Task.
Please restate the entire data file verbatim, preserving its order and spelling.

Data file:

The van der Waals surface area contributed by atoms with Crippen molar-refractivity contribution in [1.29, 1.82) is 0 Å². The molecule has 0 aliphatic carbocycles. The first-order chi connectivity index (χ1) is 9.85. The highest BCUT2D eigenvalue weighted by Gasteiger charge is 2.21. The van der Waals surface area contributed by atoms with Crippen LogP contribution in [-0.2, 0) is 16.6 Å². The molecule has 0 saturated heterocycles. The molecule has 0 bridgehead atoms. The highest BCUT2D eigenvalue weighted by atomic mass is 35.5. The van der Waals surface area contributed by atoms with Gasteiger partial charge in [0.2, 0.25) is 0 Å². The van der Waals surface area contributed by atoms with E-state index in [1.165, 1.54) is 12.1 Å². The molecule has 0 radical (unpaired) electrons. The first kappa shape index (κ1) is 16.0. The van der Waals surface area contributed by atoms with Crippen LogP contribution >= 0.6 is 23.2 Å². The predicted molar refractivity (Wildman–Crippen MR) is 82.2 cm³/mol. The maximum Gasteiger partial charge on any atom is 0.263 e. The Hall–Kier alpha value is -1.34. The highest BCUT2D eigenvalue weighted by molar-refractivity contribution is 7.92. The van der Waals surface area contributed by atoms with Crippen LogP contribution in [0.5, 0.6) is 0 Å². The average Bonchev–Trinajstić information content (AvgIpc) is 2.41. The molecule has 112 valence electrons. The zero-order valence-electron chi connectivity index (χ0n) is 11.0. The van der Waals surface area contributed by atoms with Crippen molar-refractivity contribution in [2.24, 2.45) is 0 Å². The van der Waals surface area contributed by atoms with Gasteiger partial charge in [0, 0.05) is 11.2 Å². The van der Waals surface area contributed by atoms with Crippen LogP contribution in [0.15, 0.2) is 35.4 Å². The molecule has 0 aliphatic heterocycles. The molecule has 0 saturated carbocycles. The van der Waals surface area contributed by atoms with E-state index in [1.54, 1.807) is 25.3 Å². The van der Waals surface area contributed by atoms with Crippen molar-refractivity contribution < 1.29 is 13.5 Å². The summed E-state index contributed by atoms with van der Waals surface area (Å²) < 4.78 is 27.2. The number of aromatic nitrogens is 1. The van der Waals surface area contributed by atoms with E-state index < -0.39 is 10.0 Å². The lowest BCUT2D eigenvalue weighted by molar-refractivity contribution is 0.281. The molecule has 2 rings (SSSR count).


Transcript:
The van der Waals surface area contributed by atoms with Crippen molar-refractivity contribution in [1.29, 1.82) is 0 Å². The molecule has 0 aliphatic carbocycles. The first-order chi connectivity index (χ1) is 9.85. The highest BCUT2D eigenvalue weighted by Gasteiger charge is 2.21. The van der Waals surface area contributed by atoms with Crippen LogP contribution in [-0.2, 0) is 16.6 Å². The molecule has 0 saturated heterocycles. The molecule has 0 bridgehead atoms. The highest BCUT2D eigenvalue weighted by atomic mass is 35.5. The van der Waals surface area contributed by atoms with Gasteiger partial charge in [0.2, 0.25) is 0 Å². The van der Waals surface area contributed by atoms with E-state index in [1.165, 1.54) is 12.1 Å². The molecule has 0 radical (unpaired) electrons. The first kappa shape index (κ1) is 16.0. The van der Waals surface area contributed by atoms with Crippen LogP contribution >= 0.6 is 23.2 Å². The predicted molar refractivity (Wildman–Crippen MR) is 82.2 cm³/mol. The maximum Gasteiger partial charge on any atom is 0.263 e. The Hall–Kier alpha value is -1.34. The highest BCUT2D eigenvalue weighted by molar-refractivity contribution is 7.92. The van der Waals surface area contributed by atoms with Crippen LogP contribution in [0.5, 0.6) is 0 Å². The average Bonchev–Trinajstić information content (AvgIpc) is 2.41. The molecule has 112 valence electrons. The zero-order valence-electron chi connectivity index (χ0n) is 11.0. The van der Waals surface area contributed by atoms with Crippen molar-refractivity contribution in [2.24, 2.45) is 0 Å². The van der Waals surface area contributed by atoms with Gasteiger partial charge in [0, 0.05) is 11.2 Å². The van der Waals surface area contributed by atoms with Crippen LogP contribution in [0.15, 0.2) is 35.4 Å². The molecule has 0 aliphatic heterocycles. The molecule has 0 saturated carbocycles. The van der Waals surface area contributed by atoms with E-state index in [1.54, 1.807) is 25.3 Å². The van der Waals surface area contributed by atoms with Crippen molar-refractivity contribution < 1.29 is 13.5 Å². The summed E-state index contributed by atoms with van der Waals surface area (Å²) < 4.78 is 27.2. The number of aromatic nitrogens is 1. The van der Waals surface area contributed by atoms with E-state index < -0.39 is 10.0 Å². The lowest BCUT2D eigenvalue weighted by molar-refractivity contribution is 0.281. The molecule has 2 rings (SSSR count).